Japan and their coach Zico rejoiced after a 76th minute strike from supersub Masashi Oguro earned them their first points in the tournament and dispatched the European Champions in the process.
The Japanese elation was an exact mirror to the gloom surrounding the now rather mediocre looking Greeks, who seem unworthy to be considered champions of Europe with abject performances like today’s.
It seemed as if Otto Rehagel or ‘Rehakles’ as he is called, had taken Zico’s admission that his side struggle with high balls all too seriously as the Greeks played ‘hit and hope’ all evening, pumping aerial ball after aerial ball to almost no discernible effect. That they had no back-up when their system clearly was in need of changing sits curiously at odds with the tactical nous of Rehagel that was widely admired as the brains behind Greece’s remarkable poaching of the Henri Delaunay trophy in Lisbon last summer.
In contrast Japan were a good advert for football. They used the width of the field to great effect and passed fluently and elgantly along the deck with Hidetoshi Nakata’s elegant approach play once more a delight to behold. Like Greece, Japan lack a group of talented individuals but the sum of their parts has produced an elegant teamplay that fuses tactical awareness and the importance of keeping one’s shape with skilful close control and brisk one-touch passing.
Greece had tried to take advantage of Japan’s traditional shortcoming, the lack of physical presence, in the opening exchanges but soon the Asian champions’ slick counter-attacking game was bypassing the Europeans’ brawn.
Japanese muscles were first flexed after eight minutes when Keiji Tamada fired wide with Shunsuke Nakamura unmarked and then five minutes later when Mitsuo Ogasawara almost lobbed Antonios Nikopolidis in the Greek goal.
After nineteen minutes a flowing counter attack ended with wing-back Akira Kaji hitting the side-netting but in between, Ajax hitman Angelos Charisteas headed over from a Giorgios Karagounis corner at the other end and Bolton’s Greek playmaker forced a save from Japan goalie Yoshikatsu Kawaguchi from a set piece.
The Bitcoin Dice Japanese technical and tactical superiority soon translated however into a tsunami of first-half chances as Greece looked increasingly vulnerable to the counter-attack and their own incursions had a kamikaze feel to them.
After twenty-two minutes Nakata released Tamada only for him to chip narrowly over and a minute later another break saw Japan spurn another chance when Atsushi Yanagisawa blazed over. The same offender made amends fifteen minutes later with an exciting slalom run through the Greek defence that concluded with Takashi Fukunishi rifling wide having run on to the loose ball.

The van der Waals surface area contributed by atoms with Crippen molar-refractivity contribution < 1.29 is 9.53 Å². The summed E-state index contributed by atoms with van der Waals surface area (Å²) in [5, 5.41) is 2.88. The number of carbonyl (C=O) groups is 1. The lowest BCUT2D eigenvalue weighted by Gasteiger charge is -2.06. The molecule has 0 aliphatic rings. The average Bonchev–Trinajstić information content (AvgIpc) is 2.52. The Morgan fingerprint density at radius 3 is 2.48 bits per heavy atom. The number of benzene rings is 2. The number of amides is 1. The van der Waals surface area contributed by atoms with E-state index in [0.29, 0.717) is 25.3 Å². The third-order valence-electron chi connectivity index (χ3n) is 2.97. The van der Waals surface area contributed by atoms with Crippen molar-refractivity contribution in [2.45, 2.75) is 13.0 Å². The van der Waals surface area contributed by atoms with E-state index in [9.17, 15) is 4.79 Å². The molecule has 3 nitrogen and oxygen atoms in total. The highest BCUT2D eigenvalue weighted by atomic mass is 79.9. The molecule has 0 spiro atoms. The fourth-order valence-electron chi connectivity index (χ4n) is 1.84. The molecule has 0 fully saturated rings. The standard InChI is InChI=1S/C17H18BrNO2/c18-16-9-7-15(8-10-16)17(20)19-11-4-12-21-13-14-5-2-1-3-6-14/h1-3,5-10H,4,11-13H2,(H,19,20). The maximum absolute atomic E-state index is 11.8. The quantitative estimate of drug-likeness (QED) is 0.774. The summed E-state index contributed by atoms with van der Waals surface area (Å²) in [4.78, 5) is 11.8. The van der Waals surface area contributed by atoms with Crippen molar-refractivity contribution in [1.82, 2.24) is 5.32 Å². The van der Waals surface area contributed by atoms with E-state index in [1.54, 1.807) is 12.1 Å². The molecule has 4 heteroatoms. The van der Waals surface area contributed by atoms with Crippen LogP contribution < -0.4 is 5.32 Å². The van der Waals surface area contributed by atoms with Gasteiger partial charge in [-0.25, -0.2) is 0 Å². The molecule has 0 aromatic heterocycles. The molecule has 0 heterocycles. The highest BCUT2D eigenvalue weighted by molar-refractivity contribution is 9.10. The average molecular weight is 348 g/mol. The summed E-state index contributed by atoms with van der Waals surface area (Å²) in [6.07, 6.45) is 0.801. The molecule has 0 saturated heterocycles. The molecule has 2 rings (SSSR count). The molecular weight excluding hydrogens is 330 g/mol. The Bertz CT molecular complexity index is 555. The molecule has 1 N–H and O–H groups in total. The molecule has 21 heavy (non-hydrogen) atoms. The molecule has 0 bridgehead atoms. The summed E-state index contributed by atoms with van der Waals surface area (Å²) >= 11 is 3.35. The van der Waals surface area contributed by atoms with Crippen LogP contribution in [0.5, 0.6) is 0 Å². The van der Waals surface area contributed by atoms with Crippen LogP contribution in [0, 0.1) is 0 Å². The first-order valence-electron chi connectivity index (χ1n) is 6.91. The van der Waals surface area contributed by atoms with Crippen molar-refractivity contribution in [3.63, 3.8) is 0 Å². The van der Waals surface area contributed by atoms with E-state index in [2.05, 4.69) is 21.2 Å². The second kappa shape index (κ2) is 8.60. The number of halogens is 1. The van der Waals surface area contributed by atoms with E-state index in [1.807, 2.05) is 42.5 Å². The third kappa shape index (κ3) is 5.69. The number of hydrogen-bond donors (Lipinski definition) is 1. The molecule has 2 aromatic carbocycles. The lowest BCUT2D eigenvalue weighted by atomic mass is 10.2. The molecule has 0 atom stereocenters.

On thirty-seven minutes it was the turn of Kaji to storm upfield and unleash a shot at Nikopolidis but the blue shirts’ best chance was a golden one spurned by Tamada six minutes before the break. When Nakata picked him out thirty-five yards from goal and unmarked he raced forward unchallenged but snatched at his shot which he pulled clear of goal. Three minutes later Tamada would miss again with an attempted lob.
Greece at last won a little respite before the interval as Charisteas had an effort gathered by Kawaguchi and Zisis Vryzas headed wide but they went into half time clearly outplayed, out-thought and showing no obvious ideas or cohesion.
With an hour gone Rehagel had gambled by putting three men upfront but Greece still seemed toothless up front and obsessed with aiming hopeful balls into the box to ruffle the Japanese.
Vassilios Tsiartas had curled a free-kick into Kawaguchi’s hands before Zico made a substition after sixty-five minutes that would turn the match in his favour.
Tamada had scurried around like a terrier and wriggled like an eel all afternoon but had failed to catch his prey so Zico gambled in replacing him with Masashi Oguro.
Takashi Fukunishi and Alex Dos Santos both saw chances go astray before the long-deserved breakthrough arrived in the seventy-sixth minute.
A move began with Yasuhito Endo on the right and he fed Nakamura whose slide-rule pass released Oguro who stuck the ball wide of Nikopolidis and into the net.
Japanese celebrations could well have been punctured only seconds later when a suicidally underhit back pass from Makoto Tanaka let Dimitrios Papadopoulos and Charisteas in but the two collided in their eagerness to shoot and the chance went begging as Kawaguchi smothered the ball.
Fukunishi almost made it two with a powerful header in the eighty-first minute before with six minutes left on the clock Charisteas had Greece’s final hurrah with run from the halfway line that ended with his shot from inside the box being saved.
Koji Nakata, on for man of the match Nakamura, saw his effort cleared off the line in the dying seconds but the better team had got their just rewards.